If you have been told you have periodontal disease, or gum disease, you’re not alone. Many adults in the U.S. currently have some form of the disease. Periodontal diseases range from simple gum inflammation to serious disease that results in major damage to the soft tissue and bone that support the teeth. In the worst cases, teeth are lost. Whether your gum disease will stop, slow, or become more severe largely depends on how well you care for your teeth and gums every day. However, the bacteria that cause the inflammatory reaction can be spread through saliva. This means that if one of your family members has periodontal disease, it’s a good idea to avoid contact with their saliva. We take a look at periodontal disease and what makes is contagious.
What is Periodontal Disease?
“Peri” means around, and “odontal” refers to teeth. Periodontal diseases are infections of the structures around the teeth. These include the gums, the cementum that covers the root, the periodontal ligament and the alveolar bone. Periodontal disease is caused by bacteria in dental plaque. Plaque is the sticky substance that forms on your teeth soon after you have brushed. In an effort to get rid of the bacteria, the cells of your immune system release substances that inflame and damage the gums, periodontal ligament or alveolar bone. This leads to swollen, bleeding gums, a sign of gingivitis (the earliest stage of periodontal disease). Damage from periodontal disease also can cause teeth to become loose. This is a sign of severe periodontitis (the advanced stage of disease).
How is it spread?
Periodontitis is a gum infection, and the bacteria that cause the gums to become infected travels in saliva. Researchers have used DNA coding techniques to track the path of infection from one person to another. In other words, kissing and close contact play a role in the transmission of the infection, so if you’re married to a spouse with periodontal disease, then your chances of having gum problems are slightly increased. Other studies have indicated that saliva contact is common in family settings through coughing, sneezing, and shared utensils and food. Children with parents who have periodontal disease are at somewhat higher risk for developing the disease. At the same time, just because you exchange bacteria with your loved ones doesn’t guarantee you will get periodontal disease.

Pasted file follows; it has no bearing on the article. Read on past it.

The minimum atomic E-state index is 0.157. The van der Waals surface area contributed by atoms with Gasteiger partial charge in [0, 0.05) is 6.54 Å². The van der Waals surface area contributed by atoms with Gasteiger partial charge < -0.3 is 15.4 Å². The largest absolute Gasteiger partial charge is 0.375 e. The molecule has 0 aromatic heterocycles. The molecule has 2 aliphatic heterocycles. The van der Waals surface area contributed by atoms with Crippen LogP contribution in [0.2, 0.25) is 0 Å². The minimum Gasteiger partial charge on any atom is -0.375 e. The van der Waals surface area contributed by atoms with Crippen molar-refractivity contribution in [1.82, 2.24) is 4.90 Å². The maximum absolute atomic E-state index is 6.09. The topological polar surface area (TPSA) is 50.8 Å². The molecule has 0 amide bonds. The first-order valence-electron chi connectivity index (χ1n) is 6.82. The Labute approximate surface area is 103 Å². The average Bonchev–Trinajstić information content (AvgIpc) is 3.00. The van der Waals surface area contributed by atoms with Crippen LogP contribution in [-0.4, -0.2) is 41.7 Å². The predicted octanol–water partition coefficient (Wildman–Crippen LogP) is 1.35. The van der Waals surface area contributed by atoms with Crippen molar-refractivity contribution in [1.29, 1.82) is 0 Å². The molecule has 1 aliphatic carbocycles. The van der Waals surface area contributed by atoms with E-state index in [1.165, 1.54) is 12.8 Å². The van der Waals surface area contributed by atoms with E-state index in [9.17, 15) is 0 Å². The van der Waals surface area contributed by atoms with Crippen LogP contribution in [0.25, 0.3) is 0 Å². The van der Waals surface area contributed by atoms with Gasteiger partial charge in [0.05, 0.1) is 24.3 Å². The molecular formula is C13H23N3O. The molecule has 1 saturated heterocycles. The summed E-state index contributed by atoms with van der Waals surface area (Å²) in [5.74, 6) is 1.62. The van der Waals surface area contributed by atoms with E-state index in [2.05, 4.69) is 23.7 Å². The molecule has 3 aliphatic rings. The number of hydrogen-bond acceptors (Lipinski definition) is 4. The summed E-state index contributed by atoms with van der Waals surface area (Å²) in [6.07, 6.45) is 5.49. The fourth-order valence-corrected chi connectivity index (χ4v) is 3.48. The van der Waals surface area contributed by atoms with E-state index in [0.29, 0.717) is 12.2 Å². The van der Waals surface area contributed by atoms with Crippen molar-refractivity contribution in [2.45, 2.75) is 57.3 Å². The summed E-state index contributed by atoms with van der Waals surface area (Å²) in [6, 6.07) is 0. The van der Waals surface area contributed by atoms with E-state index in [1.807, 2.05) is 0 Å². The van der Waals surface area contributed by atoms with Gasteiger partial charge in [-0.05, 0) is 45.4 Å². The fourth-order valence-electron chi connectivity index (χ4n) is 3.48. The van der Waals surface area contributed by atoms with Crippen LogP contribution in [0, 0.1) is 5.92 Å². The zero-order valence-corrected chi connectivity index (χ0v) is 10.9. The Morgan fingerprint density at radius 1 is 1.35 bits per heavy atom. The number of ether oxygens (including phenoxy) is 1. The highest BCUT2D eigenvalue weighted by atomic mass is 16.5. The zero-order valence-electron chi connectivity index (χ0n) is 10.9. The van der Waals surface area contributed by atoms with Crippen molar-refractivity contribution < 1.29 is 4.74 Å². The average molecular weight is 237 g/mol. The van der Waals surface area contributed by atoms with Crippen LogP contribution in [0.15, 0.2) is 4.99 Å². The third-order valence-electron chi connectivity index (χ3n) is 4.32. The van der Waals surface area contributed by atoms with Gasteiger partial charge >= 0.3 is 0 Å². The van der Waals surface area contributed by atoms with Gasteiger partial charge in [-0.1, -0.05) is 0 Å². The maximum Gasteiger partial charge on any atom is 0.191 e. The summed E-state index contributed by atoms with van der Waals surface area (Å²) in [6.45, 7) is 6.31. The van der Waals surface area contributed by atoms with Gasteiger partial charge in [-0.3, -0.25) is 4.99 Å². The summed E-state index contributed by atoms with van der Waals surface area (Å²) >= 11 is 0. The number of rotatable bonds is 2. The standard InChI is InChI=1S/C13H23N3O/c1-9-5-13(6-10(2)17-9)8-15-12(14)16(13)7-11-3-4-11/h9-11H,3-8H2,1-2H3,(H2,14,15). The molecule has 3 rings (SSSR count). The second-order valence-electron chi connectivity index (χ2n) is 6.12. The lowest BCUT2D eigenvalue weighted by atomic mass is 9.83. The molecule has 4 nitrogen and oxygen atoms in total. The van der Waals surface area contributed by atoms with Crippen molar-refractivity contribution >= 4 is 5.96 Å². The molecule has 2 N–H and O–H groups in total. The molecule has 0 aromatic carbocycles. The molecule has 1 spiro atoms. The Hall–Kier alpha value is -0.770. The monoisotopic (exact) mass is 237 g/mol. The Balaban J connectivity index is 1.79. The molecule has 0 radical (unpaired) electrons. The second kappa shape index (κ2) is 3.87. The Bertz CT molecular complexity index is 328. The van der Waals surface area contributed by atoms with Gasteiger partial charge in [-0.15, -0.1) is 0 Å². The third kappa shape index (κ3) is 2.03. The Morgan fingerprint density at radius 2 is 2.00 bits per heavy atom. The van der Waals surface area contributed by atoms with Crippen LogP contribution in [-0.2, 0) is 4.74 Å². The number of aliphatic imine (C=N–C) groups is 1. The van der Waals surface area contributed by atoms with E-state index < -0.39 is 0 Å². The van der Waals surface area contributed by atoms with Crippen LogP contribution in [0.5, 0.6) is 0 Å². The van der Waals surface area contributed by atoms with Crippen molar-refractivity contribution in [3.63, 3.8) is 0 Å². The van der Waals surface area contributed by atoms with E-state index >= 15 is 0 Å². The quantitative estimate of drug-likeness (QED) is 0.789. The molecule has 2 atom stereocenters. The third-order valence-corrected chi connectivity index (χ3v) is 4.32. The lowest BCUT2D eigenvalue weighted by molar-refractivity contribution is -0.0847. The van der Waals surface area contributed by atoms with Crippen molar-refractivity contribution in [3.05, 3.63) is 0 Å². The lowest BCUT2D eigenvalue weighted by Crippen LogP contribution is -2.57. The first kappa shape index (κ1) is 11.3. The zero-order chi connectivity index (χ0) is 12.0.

It is important to note that the scientific evidence supporting the spread of periodontal disease is ongoing. There is also evidence that oral bacteria is only transmittable after a certain age, when hormones are such that bacteria can grow and multiply in your mouth, creating an environment suited to host the disease. This is usually by puberty, meaning it’s okay to share with younger kids, but it’s important to remember that habits we develop in childhood carry over through teenage and adulthood.
How can I stop the spread of periodontal disease?
Knowing that gum disease is communicable, how do you stop it spreading through the family?
Do you have any questions about Periodontal disease? Call Westermeier Martin Dental care to schedule an appointment with your dentist 716-655-5000 or request an appointment online.